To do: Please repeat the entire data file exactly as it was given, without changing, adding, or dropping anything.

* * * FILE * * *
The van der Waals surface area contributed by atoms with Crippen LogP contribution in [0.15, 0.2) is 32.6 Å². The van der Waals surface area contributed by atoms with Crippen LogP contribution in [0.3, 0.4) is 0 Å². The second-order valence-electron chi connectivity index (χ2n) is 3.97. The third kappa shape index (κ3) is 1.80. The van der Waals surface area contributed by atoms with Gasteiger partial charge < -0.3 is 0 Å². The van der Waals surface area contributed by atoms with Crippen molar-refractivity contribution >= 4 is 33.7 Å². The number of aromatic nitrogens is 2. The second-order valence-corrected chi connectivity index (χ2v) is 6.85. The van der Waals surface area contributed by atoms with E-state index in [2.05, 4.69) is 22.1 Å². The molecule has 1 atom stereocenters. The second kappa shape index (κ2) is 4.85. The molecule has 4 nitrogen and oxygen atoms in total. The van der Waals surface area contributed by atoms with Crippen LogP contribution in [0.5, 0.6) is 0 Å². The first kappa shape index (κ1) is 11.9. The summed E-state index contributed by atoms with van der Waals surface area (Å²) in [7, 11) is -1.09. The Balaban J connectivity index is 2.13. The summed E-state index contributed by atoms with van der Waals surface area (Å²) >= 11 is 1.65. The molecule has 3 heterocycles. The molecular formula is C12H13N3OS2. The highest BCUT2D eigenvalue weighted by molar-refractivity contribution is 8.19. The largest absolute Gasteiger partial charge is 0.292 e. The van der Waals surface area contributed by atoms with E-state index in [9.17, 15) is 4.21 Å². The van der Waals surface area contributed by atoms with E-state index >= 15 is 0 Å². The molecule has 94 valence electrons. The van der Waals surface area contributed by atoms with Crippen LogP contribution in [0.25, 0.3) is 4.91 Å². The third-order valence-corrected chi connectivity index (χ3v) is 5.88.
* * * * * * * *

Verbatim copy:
The van der Waals surface area contributed by atoms with Crippen LogP contribution in [0.15, 0.2) is 32.6 Å². The van der Waals surface area contributed by atoms with Crippen LogP contribution in [0.3, 0.4) is 0 Å². The second-order valence-electron chi connectivity index (χ2n) is 3.97. The third kappa shape index (κ3) is 1.80. The van der Waals surface area contributed by atoms with Gasteiger partial charge < -0.3 is 0 Å². The van der Waals surface area contributed by atoms with Crippen molar-refractivity contribution >= 4 is 33.7 Å². The number of aromatic nitrogens is 2. The second-order valence-corrected chi connectivity index (χ2v) is 6.85. The van der Waals surface area contributed by atoms with E-state index in [2.05, 4.69) is 22.1 Å². The molecule has 1 atom stereocenters. The second kappa shape index (κ2) is 4.85. The molecule has 4 nitrogen and oxygen atoms in total. The van der Waals surface area contributed by atoms with Crippen LogP contribution in [0.5, 0.6) is 0 Å². The first kappa shape index (κ1) is 11.9. The summed E-state index contributed by atoms with van der Waals surface area (Å²) in [7, 11) is -1.09. The Balaban J connectivity index is 2.13. The summed E-state index contributed by atoms with van der Waals surface area (Å²) >= 11 is 1.65. The molecule has 3 heterocycles. The molecular formula is C12H13N3OS2. The highest BCUT2D eigenvalue weighted by molar-refractivity contribution is 8.19. The largest absolute Gasteiger partial charge is 0.292 e. The van der Waals surface area contributed by atoms with E-state index in [9.17, 15) is 4.21 Å². The van der Waals surface area contributed by atoms with E-state index >= 15 is 0 Å². The molecule has 94 valence electrons. The van der Waals surface area contributed by atoms with Crippen LogP contribution in [0.25, 0.3) is 4.91 Å². The third-order valence-corrected chi connectivity index (χ3v) is 5.88.